President Lincoln wrote in 1864, “I am naturally anti-slavery. If slavery is not wrong, nothing is.” Moral clarity could not be simpler. It pains me that the following statement is necessary, but in paraphrasing Lincoln we state unequivocally: if racism, anti-Semitism and bigotry are not wrong, nothing is.
As if last weekend’s events were not disturbing enough, the aftermath has been even more so. For a personal perspective on events in Charlottesville I highly recommend the moving piece written by Alan Zimmerman, the president of Congregation Beth Israel, for the blog of Reform Judaism magazine.
We fear that our country is, in the words of a friend, “spiraling, devolving perhaps.” Some in our congregation vividly recall being the target of anti-Semitic intimidation or violence in their youth. And of course we have living in our midst Holocaust survivors whose very existence is for us a constant reminder of the perils of hatred, and the resilience of the Jewish people. For others of us, who grew up in an atmosphere of relative comfort and tolerance, to be confronted with such hatred is shocking and scary.
A congregant asked me this morning, “Am I going to have to tell my daughter, like my parents told me, not to ‘advertise’ my faith?” Cantor Sklar, Rabbi Moss and I answer with an emphatic “NO.” Rather than hiding, each of us should be motivated by the moral clarity of our faith to enter the public arena, challenging ideas rooted in hate, embracing equality and liberty, and most importantly acting.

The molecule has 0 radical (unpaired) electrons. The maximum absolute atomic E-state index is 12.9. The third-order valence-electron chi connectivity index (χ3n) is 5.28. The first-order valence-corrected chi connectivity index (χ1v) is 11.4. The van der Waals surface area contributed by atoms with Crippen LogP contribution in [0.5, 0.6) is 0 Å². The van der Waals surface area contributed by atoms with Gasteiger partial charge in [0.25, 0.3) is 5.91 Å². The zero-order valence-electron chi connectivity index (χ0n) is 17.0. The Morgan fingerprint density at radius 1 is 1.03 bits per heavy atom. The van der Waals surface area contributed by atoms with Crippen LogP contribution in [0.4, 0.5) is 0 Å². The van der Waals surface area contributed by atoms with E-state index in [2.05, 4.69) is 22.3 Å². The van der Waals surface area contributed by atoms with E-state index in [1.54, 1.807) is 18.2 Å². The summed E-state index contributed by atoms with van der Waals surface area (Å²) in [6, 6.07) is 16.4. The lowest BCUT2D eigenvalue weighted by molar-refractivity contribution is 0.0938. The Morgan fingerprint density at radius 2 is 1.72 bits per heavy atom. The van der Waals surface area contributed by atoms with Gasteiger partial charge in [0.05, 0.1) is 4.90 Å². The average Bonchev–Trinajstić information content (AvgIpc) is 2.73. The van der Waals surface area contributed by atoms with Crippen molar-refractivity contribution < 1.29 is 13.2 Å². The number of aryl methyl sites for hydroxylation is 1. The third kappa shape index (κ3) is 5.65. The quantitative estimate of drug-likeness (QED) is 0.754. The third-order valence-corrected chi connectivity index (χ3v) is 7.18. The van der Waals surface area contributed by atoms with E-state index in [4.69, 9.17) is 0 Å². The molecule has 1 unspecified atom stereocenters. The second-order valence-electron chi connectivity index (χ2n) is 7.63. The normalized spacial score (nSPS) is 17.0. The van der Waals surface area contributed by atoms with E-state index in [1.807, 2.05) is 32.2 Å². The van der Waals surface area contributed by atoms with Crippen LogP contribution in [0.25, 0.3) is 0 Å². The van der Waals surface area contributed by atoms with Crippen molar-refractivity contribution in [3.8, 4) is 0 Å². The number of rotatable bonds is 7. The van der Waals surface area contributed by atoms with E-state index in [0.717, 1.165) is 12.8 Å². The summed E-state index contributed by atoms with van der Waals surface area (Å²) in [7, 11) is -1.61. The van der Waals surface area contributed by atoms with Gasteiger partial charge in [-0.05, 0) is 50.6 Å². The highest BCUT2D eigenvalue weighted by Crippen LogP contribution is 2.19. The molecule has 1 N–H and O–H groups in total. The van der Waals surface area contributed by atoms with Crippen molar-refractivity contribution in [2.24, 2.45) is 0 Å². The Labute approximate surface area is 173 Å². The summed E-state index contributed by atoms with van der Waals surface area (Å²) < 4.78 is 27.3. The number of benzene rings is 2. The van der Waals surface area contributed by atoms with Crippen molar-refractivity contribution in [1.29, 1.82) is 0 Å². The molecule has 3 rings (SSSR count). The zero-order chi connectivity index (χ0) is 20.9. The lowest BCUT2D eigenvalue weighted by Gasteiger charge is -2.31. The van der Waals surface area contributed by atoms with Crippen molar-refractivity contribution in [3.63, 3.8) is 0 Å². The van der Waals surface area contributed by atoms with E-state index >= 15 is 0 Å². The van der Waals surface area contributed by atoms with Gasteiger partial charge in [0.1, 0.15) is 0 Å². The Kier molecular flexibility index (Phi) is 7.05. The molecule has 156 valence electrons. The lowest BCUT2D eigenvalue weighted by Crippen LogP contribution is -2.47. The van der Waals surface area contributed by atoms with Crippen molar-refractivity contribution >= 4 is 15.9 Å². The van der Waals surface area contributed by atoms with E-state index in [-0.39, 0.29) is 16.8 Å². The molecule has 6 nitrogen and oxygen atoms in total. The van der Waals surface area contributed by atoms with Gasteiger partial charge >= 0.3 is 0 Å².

Every member of our congregation should know that Temple Israel is working daily to combat intolerance and hate. I want to share two examples with you.
Last Monday I spoke at a prayer vigil alongside African-American and Latino clergy and Senator Richard Blumenthal on behalf of Jung Courville, a Korean immigrant and Norwalk wife and mother of two who had been issued an improper deportation order by Immigration and Customs Enforcement. The crowd at St. Jerome Parish sent over 600 letters on behalf of Jung. Just yesterday we received word that thanks to the many letter that poured into the immigration court, Jung’s case has been re-opened and a stay of deportation issued. We will continue to act decisively on behalf of Jung and others unfairly targeted.
Last month Temple Israel members engaged Westport Chief of Police Foti Koskinas in a conversation about the department’s approach to undocumented immigrants in the current climate. Chief Koskinas sincerely assured us that the department’s approach has not changed one iota, and that the department is doing everything in its power to respect the civil rights of all individuals. I am particularly grateful for the respectful relationship of mutual accountability that we have established with Chief Koskinas and the Westport Police Department. Together we will ensure that our town will never tolerate an invasion of the forces of evil.
Especially in these “times that try men’s souls” we state proudly that Temple Israel brings hope, justice and moral clarity to a world of tumult and uncertainty. Tomorrow and next month and next year we will continue to do the same, buoyed by passion and moral clarity. May it always be so.
L’shalom – in peace,
Rabbi Michael S. Friedman